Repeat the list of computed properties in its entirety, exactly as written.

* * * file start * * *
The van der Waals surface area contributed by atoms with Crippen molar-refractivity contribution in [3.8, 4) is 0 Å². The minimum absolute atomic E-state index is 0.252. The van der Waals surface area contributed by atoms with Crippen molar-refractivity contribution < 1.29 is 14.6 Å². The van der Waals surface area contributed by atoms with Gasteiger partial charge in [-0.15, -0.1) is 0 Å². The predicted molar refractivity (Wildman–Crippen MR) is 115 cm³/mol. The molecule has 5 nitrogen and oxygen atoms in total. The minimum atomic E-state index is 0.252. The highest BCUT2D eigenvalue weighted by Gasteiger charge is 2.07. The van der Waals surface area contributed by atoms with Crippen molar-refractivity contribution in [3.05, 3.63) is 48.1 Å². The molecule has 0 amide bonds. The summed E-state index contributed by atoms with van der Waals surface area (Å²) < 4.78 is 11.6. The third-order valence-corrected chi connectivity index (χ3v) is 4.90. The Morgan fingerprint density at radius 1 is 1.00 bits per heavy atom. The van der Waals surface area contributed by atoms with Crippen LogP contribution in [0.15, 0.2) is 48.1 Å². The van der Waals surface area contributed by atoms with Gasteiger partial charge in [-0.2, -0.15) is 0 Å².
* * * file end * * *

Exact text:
The van der Waals surface area contributed by atoms with Crippen molar-refractivity contribution in [3.8, 4) is 0 Å². The minimum absolute atomic E-state index is 0.252. The van der Waals surface area contributed by atoms with Crippen molar-refractivity contribution < 1.29 is 14.6 Å². The van der Waals surface area contributed by atoms with Gasteiger partial charge in [-0.15, -0.1) is 0 Å². The predicted molar refractivity (Wildman–Crippen MR) is 115 cm³/mol. The molecule has 5 nitrogen and oxygen atoms in total. The minimum atomic E-state index is 0.252. The highest BCUT2D eigenvalue weighted by Gasteiger charge is 2.07. The van der Waals surface area contributed by atoms with Crippen molar-refractivity contribution in [3.05, 3.63) is 48.1 Å². The molecule has 0 amide bonds. The summed E-state index contributed by atoms with van der Waals surface area (Å²) < 4.78 is 11.6. The third-order valence-corrected chi connectivity index (χ3v) is 4.90. The Morgan fingerprint density at radius 1 is 1.00 bits per heavy atom. The van der Waals surface area contributed by atoms with Crippen LogP contribution in [0.15, 0.2) is 48.1 Å². The van der Waals surface area contributed by atoms with Gasteiger partial charge in [-0.2, -0.15) is 0 Å².